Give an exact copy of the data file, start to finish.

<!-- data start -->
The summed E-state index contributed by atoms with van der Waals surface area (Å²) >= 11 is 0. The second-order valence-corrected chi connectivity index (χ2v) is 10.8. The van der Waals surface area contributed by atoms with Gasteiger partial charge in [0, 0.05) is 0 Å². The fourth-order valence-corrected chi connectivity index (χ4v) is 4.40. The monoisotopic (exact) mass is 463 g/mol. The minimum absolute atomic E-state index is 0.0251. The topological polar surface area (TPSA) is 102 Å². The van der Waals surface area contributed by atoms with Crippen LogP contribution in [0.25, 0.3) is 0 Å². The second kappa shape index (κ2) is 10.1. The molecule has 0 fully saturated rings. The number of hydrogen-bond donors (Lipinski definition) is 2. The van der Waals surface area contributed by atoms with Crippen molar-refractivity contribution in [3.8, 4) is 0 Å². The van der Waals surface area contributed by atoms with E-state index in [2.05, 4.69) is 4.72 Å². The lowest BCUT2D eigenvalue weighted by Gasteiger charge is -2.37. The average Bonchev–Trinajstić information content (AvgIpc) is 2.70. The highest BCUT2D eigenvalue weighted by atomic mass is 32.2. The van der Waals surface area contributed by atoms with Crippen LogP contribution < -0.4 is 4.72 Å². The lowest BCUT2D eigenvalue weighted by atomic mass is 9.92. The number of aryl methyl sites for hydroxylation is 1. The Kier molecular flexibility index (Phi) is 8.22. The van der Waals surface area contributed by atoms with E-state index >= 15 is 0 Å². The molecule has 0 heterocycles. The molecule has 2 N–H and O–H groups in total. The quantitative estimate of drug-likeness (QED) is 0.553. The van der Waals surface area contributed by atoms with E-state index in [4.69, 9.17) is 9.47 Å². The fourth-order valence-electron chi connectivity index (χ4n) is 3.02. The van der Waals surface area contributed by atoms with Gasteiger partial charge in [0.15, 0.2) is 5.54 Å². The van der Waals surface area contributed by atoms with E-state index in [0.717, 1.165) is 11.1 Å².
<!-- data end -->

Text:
The summed E-state index contributed by atoms with van der Waals surface area (Å²) >= 11 is 0. The second-order valence-corrected chi connectivity index (χ2v) is 10.8. The van der Waals surface area contributed by atoms with Gasteiger partial charge in [0, 0.05) is 0 Å². The fourth-order valence-corrected chi connectivity index (χ4v) is 4.40. The monoisotopic (exact) mass is 463 g/mol. The minimum absolute atomic E-state index is 0.0251. The topological polar surface area (TPSA) is 102 Å². The van der Waals surface area contributed by atoms with Crippen LogP contribution in [0.25, 0.3) is 0 Å². The second kappa shape index (κ2) is 10.1. The molecule has 0 fully saturated rings. The number of hydrogen-bond donors (Lipinski definition) is 2. The van der Waals surface area contributed by atoms with Crippen molar-refractivity contribution in [3.8, 4) is 0 Å². The van der Waals surface area contributed by atoms with E-state index in [2.05, 4.69) is 4.72 Å². The lowest BCUT2D eigenvalue weighted by Gasteiger charge is -2.37. The average Bonchev–Trinajstić information content (AvgIpc) is 2.70. The highest BCUT2D eigenvalue weighted by atomic mass is 32.2. The van der Waals surface area contributed by atoms with Crippen LogP contribution < -0.4 is 4.72 Å². The lowest BCUT2D eigenvalue weighted by atomic mass is 9.92. The number of aryl methyl sites for hydroxylation is 1. The Kier molecular flexibility index (Phi) is 8.22. The van der Waals surface area contributed by atoms with E-state index >= 15 is 0 Å². The molecule has 0 heterocycles. The molecule has 2 N–H and O–H groups in total. The quantitative estimate of drug-likeness (QED) is 0.553. The van der Waals surface area contributed by atoms with E-state index in [4.69, 9.17) is 9.47 Å². The fourth-order valence-electron chi connectivity index (χ4n) is 3.02. The van der Waals surface area contributed by atoms with Gasteiger partial charge in [0.15, 0.2) is 5.54 Å². The van der Waals surface area contributed by atoms with E-state index in [0.717, 1.165) is 11.1 Å².